When working with an existing API it can be useful to pass some requests through to it for testing, while serving stubbed responses for others.
For instance, if an API is not yet fully implemented then testing progress can still be made for the calling application by stubbing the parts not yet completed.
Additionally, proxying all but a selection of requests enables testing of edge and failure cases that would be hard to replicate predictably in the target API.
Proxying is configured per-stub. When a stub is configured to serve a proxy response, all of the normal request matching rules apply, but instead of returning a canned response, the request is forwarded to the target.
Proxying is enabled by selecting the Proxy tab in the stub’s Response section and completing (at a minimum) the base URL field.
Additional request headers can optionally be specified. These will be added to the proxy request if not already present, or will override the existing value if present.
The relative part of a request’s URL will be appended onto the base URL, so given a proxy base URL of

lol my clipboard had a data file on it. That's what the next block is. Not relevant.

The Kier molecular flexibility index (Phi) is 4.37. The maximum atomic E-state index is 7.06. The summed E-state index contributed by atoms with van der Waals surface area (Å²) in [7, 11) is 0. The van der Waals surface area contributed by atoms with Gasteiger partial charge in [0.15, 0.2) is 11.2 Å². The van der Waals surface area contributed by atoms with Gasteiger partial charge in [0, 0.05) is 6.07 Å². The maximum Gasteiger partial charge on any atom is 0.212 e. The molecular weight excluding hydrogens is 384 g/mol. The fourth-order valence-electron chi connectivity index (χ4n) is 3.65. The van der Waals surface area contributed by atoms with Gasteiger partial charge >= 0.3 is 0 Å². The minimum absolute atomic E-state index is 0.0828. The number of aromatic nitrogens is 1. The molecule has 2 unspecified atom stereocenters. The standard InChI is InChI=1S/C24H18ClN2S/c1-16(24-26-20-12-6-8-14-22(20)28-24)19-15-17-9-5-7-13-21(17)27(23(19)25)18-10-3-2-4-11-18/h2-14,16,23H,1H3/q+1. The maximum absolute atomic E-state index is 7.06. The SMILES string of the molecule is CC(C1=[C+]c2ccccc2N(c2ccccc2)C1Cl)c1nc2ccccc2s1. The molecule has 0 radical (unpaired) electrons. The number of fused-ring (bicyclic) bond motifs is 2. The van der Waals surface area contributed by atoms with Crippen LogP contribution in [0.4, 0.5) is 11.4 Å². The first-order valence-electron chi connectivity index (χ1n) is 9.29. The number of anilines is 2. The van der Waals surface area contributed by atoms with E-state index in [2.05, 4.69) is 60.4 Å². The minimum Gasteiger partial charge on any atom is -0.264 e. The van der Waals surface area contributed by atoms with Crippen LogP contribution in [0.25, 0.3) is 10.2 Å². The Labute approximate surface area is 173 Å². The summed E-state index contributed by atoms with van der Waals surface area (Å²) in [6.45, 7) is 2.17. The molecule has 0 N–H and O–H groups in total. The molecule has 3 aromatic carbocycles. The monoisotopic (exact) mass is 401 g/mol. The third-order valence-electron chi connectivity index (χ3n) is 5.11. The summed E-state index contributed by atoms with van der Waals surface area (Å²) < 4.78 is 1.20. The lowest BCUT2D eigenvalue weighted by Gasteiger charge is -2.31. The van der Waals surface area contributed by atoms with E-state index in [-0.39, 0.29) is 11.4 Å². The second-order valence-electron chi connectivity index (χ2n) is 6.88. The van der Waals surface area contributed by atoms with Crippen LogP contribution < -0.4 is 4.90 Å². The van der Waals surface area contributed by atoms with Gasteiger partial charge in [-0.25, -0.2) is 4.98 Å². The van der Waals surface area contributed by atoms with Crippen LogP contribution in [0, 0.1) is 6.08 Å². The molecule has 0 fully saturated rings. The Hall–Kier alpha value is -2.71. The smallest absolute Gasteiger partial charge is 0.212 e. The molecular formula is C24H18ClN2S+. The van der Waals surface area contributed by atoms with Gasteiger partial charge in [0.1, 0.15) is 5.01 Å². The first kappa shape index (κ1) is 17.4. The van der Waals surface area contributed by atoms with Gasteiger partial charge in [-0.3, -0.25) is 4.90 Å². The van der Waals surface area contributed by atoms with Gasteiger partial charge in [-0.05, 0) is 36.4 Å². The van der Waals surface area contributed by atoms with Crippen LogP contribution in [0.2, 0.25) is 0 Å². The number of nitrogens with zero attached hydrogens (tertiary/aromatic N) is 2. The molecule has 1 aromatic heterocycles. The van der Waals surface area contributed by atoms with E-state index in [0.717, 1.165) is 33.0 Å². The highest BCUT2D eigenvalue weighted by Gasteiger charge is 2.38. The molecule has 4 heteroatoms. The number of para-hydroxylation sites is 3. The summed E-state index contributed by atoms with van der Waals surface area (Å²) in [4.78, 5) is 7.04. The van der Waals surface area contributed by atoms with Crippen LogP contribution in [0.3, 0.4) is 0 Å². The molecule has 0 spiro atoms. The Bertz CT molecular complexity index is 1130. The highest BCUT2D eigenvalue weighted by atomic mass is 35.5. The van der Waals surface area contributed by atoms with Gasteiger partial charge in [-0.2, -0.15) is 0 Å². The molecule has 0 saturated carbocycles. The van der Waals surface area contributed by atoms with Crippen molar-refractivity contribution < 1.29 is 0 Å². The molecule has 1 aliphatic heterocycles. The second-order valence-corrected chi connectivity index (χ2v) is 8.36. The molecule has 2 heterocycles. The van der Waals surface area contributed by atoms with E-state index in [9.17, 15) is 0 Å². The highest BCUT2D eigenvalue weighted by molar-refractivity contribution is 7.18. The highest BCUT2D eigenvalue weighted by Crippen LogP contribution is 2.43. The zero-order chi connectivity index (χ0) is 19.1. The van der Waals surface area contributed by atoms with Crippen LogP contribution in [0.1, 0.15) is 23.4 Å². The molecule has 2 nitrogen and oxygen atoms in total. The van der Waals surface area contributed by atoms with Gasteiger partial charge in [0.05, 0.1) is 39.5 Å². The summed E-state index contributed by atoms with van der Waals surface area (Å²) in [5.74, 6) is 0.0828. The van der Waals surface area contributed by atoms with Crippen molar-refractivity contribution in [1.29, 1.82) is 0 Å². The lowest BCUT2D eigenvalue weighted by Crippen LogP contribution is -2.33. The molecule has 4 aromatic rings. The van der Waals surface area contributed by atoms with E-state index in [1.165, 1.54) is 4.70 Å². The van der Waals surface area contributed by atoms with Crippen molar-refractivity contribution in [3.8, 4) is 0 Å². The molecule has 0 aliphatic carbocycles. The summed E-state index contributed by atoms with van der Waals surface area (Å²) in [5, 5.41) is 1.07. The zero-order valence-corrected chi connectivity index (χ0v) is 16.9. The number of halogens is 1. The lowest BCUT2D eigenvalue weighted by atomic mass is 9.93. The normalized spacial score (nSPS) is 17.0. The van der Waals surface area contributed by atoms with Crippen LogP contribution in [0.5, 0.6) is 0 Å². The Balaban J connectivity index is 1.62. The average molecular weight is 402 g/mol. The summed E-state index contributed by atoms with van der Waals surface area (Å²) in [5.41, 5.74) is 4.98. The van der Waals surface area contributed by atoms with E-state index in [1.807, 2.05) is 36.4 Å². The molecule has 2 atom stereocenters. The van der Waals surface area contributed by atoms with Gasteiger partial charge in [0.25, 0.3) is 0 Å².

request made to
http://my-mock-api.mocklab.io/things/1 would result in a proxy request to
Templating the base URL
When the Enable templating check box is ticked, the base URL can be a handlebars template, meaning that properties from the incoming request can be used to determine the URL. See Response Templating for details of the model and syntax used.
The proxy/intercept pattern
It is often desirable to proxy requests by default while stubbing a few specific cases. This can be achieved using a variation of the Default Responses approach.
In summary, the proxy stub is created to be the default, with broad request matching criteria and a low priority value. Then individual stubs are created at higher priorities with specific request URLs, bodies or anything else distinguishing.
Examples of things these specific stubs can be used for are:
- Return an HTTP 503 response
- Return response data in a format not expected by your app’s client
- Close the connection prematurely without sending a response (see Simulating Faults)